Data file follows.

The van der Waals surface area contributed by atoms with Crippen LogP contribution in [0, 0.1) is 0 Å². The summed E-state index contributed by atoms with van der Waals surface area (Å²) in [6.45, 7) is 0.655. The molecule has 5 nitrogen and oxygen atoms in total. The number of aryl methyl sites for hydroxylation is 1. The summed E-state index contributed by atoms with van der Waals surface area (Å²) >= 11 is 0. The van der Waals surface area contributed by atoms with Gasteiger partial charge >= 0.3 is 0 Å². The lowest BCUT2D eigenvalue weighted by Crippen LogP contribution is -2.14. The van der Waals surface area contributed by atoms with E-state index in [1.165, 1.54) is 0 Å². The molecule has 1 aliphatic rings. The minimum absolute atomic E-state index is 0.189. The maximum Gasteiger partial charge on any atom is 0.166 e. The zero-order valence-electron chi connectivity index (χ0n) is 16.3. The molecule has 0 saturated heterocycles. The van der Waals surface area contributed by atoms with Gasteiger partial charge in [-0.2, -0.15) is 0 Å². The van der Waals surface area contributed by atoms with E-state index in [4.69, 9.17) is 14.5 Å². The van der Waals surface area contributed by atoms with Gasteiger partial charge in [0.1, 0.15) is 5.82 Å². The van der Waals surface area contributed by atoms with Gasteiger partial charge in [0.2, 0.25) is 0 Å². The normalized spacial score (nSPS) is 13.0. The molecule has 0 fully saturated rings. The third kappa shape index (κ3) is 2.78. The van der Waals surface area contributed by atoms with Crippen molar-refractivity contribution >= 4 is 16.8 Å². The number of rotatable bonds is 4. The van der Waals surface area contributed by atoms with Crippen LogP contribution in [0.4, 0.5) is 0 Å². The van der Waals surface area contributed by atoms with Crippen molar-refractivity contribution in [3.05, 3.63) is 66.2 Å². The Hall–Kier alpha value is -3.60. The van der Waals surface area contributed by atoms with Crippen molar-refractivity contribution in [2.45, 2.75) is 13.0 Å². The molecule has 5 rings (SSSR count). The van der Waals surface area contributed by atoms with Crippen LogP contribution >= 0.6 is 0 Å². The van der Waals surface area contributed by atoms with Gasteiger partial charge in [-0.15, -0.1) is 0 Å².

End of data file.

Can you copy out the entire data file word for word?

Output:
The van der Waals surface area contributed by atoms with Crippen LogP contribution in [0, 0.1) is 0 Å². The summed E-state index contributed by atoms with van der Waals surface area (Å²) in [6.45, 7) is 0.655. The molecule has 5 nitrogen and oxygen atoms in total. The number of aryl methyl sites for hydroxylation is 1. The summed E-state index contributed by atoms with van der Waals surface area (Å²) >= 11 is 0. The van der Waals surface area contributed by atoms with Gasteiger partial charge >= 0.3 is 0 Å². The lowest BCUT2D eigenvalue weighted by Crippen LogP contribution is -2.14. The van der Waals surface area contributed by atoms with E-state index in [1.165, 1.54) is 0 Å². The molecule has 1 aliphatic rings. The minimum absolute atomic E-state index is 0.189. The maximum Gasteiger partial charge on any atom is 0.166 e. The zero-order valence-electron chi connectivity index (χ0n) is 16.3. The molecule has 0 saturated heterocycles. The van der Waals surface area contributed by atoms with Gasteiger partial charge in [-0.2, -0.15) is 0 Å². The van der Waals surface area contributed by atoms with E-state index in [4.69, 9.17) is 14.5 Å². The van der Waals surface area contributed by atoms with Gasteiger partial charge in [0.1, 0.15) is 5.82 Å². The van der Waals surface area contributed by atoms with Gasteiger partial charge in [0.2, 0.25) is 0 Å². The normalized spacial score (nSPS) is 13.0. The molecule has 0 fully saturated rings. The third kappa shape index (κ3) is 2.78. The van der Waals surface area contributed by atoms with Crippen molar-refractivity contribution >= 4 is 16.8 Å². The number of rotatable bonds is 4. The van der Waals surface area contributed by atoms with Crippen LogP contribution in [0.4, 0.5) is 0 Å². The van der Waals surface area contributed by atoms with Crippen molar-refractivity contribution in [3.05, 3.63) is 66.2 Å². The Hall–Kier alpha value is -3.60. The van der Waals surface area contributed by atoms with Crippen molar-refractivity contribution in [2.45, 2.75) is 13.0 Å². The molecule has 5 rings (SSSR count). The van der Waals surface area contributed by atoms with Crippen LogP contribution >= 0.6 is 0 Å². The van der Waals surface area contributed by atoms with Gasteiger partial charge in [-0.15, -0.1) is 0 Å².